Plastic cups containing bamboo powder are available in my online shop. What should I do with these products?
You should withdraw the products from sale and send a recall notice to your local food control authority and the Food Authority. Guidance on recalls is available on the Food Authority's website.
The notification is made using the recall form in the right-hand column of the page: notification of recall of food contact materials.
Consumers should be informed, for example, on the shop notice board and on the shop's own website. The Food Authority will publish information on the recalled products and the names of the companies that have carried out the recall on its website.
If necessary, further information can be obtained from your local food control authority.
My café uses a reusable mug made of wood fibre, corn starch and melamine. Can I use it?
Wood fibre is currently still on the list of approved ingredients in the Plastics Regulation (EC) 10/2011. However, the European Food Safety Authority (EFSA) has carried out a new risk assessment on it, recommending that its acceptability in plastic should be assessed on a case-by-case basis. The European Commission is preparing an amendment to the Plastics Regulation, which will ban wood fibre as a plastic filler and require products containing wood flour to apply for approval on a case-by-case basis from the Commission within a transitional period. The permanent support in question has been and still is in line with the legislation, but in future its manufacturer will have to be prepared to apply separately to the Commission for approval.
Bamboo grass is not classified as wood, it is a grass plant and is therefore not covered by the definition of wood flour. Other non-approved vegetable fibres currently used in plastic contact materials include rice flour and coffee bean hull meal and maize flour.
In contrast, all edible starches, such as maize or potato starch, are currently approved as plastic ingredients and therefore a bioplastic containing wood fibre and maize starch in the plastic is legally on the market. Biomass made from plant fibres is generally not fully equivalent to the chemical on the list of approved ingredients in the Plastics Regulation and it is possible that it alters the composition of the plastic to such an extent that the product may transfer even higher amounts of its constituents to food than similar products containing only plastic. The migration of substances is also often increased if the food in contact with the product is hot and if the product is reused several times.
My supplier has never heard of the health risk associated with bamboo mixing bowls. Can I continue to sell the products? Who decides on recalls?
Recalls of plastic containers containing bamboo flour are still ongoing and it is possible that not all companies have been informed yet. However, the European Commission has taken the line that these products must be withdrawn from the market. Recalls will be carried out as and when products are detected on the market.
It is the responsibility of the Finnish supplier to remove the non-compliant products on the market and to inform the Finnish Food Authority and their customers who have ordered these products for sale of the recall.
Food contact materials legislation aims to ensure that contact materials are safe for consumers. It is the responsibility of the public authority, including the industry, to take measures to withdraw non-compliant products from the market.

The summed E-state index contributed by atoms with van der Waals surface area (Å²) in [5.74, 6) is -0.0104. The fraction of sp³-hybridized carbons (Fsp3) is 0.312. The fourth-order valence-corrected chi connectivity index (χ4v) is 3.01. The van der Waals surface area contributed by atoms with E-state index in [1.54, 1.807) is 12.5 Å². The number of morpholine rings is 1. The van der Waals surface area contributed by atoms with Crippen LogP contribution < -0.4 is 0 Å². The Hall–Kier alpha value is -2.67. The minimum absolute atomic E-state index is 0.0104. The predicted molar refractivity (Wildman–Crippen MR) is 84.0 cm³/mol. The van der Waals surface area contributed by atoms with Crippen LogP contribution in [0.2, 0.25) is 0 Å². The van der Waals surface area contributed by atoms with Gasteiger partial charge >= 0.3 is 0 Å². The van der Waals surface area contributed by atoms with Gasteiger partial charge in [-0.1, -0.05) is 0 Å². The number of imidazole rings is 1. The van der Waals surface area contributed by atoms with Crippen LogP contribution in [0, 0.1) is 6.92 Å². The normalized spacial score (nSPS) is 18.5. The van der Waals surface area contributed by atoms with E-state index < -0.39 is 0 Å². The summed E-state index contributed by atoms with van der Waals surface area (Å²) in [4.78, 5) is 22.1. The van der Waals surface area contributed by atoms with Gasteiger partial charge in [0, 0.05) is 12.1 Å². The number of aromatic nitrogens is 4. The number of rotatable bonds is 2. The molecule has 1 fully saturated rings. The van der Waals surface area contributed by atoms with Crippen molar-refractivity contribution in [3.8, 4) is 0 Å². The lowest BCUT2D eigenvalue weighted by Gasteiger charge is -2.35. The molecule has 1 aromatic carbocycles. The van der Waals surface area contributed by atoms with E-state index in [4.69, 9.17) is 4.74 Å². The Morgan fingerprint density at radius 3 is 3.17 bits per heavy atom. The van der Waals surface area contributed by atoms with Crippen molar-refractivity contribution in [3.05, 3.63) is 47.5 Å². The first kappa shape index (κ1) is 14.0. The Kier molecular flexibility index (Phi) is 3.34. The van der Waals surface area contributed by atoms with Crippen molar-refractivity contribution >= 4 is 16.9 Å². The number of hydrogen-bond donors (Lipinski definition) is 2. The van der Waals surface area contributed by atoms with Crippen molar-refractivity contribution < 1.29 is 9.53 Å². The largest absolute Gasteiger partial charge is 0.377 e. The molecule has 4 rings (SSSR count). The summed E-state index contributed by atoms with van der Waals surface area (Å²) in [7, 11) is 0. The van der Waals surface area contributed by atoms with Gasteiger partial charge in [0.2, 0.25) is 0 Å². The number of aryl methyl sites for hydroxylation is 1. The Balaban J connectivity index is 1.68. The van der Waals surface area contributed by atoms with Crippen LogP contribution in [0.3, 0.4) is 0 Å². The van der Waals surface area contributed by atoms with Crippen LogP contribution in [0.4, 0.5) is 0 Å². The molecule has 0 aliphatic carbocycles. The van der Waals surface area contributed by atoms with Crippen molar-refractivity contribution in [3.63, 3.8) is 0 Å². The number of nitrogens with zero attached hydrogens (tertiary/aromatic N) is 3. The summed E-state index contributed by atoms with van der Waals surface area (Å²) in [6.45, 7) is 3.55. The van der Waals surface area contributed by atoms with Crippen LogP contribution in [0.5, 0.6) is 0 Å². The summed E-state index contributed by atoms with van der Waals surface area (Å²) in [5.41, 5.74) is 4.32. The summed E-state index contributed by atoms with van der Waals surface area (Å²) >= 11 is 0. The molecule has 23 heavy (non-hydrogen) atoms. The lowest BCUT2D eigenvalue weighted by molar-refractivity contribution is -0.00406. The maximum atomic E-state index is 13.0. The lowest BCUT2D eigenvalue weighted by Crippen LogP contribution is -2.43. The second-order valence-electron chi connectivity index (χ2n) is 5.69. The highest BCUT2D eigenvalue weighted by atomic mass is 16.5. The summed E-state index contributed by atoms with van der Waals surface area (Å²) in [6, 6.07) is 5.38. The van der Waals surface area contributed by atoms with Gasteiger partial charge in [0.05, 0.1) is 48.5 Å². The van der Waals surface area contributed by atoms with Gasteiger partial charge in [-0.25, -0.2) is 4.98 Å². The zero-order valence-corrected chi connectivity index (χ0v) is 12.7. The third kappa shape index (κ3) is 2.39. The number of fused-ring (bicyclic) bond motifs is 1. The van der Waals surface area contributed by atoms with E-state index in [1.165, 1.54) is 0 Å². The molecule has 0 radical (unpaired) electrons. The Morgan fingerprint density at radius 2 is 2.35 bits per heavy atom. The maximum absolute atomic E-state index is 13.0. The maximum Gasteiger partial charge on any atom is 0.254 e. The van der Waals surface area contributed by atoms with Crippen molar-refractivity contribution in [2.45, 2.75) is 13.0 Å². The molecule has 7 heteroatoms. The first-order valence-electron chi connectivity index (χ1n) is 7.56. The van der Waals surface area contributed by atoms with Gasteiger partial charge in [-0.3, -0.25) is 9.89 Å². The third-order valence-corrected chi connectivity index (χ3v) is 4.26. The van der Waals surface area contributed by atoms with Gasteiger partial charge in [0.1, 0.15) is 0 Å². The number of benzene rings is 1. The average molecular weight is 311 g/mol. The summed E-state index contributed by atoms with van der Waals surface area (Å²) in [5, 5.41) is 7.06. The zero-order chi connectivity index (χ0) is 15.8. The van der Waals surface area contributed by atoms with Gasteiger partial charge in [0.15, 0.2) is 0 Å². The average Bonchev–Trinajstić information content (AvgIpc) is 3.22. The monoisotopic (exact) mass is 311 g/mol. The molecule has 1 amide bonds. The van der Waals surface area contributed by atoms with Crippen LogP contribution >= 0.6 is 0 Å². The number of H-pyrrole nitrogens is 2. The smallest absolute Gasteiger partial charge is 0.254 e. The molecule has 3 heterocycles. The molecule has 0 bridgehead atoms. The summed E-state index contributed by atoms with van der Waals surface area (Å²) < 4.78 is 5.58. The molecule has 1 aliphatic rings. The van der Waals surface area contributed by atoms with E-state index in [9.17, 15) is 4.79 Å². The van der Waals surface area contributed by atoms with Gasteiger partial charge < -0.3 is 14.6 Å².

I understand that in other parts of Europe these bamboo containers are allowed to be sold. Is the interpretation of the legislation in Finland stricter than elsewhere?
Other EU countries have also launched recalls of these products. This has been agreed in the European Commission's Contact Materials Working Group. Not all countries are at the same stage yet. Finland is a small country and there are also fewer operators, which makes it easier to reach the operators concerned. The Commission is also launching a joint project for these products this year to try to reach the operators who import and sell the products.
Why is bamboo flour not on the list of approved ingredients?
In order to be included in the list of approved ingredients in the Plastics Regulation (EU) 10/2011, a substance must be evaluated by EFSA and the evaluation must be positive. If a substance is not found on the list of authorised ingredients, this may be because, for example, the operator has not submitted an application for evaluation and authorisation of the substance. In the case of bamboo flour, no applications are known to have been submitted.
Can coated bamboo containers be used and sold?
For example, takeaway containers made of bamboo and only coated with a PE coating are allowed.
The recall applies to containers where bamboo flour is mixed with plastic as a filler. Even if the test results show that the products did not transfer too much melamine or formaldehyde, for example, into the test material during testing, products containing bamboo flour are still not legally on the market in the EU because bamboo flour is not currently allowed as an ingredient in food plastic.
Am I entitled to a refund on the bamboo mix containers and meals I bought?
Food safety legislation does not take a position on whether an operator has to replace a non-compliant product for the consumer.
According to the Finnish Competition and Consumer Authority, consumers have the right to return the product to the place of purchase and also receive a refund. For more information, please contact the consumer safety authorities.
I have used a cutting board containing sugar cane from time to time? Has this posed a risk to me and my unborn child?
There has been no danger to you or your unborn child from using the cutting board.
Products made from sugar cane are legally on sale. The products legally on the market do not contain sugar cane in fibrous form mixed with plastic, but are made from a substance authorised by the Plastics Regulation, which is used to make a polymerised bioplastic product. Such products are authorised and their safety has been assessed.
The recall concerns specifically products in which the vegetable fibres are in their fibrous form, i.e. they are so-called composites. It is suspected that the structure of the plastic is altered and the ingredients are more easily transferred to the food.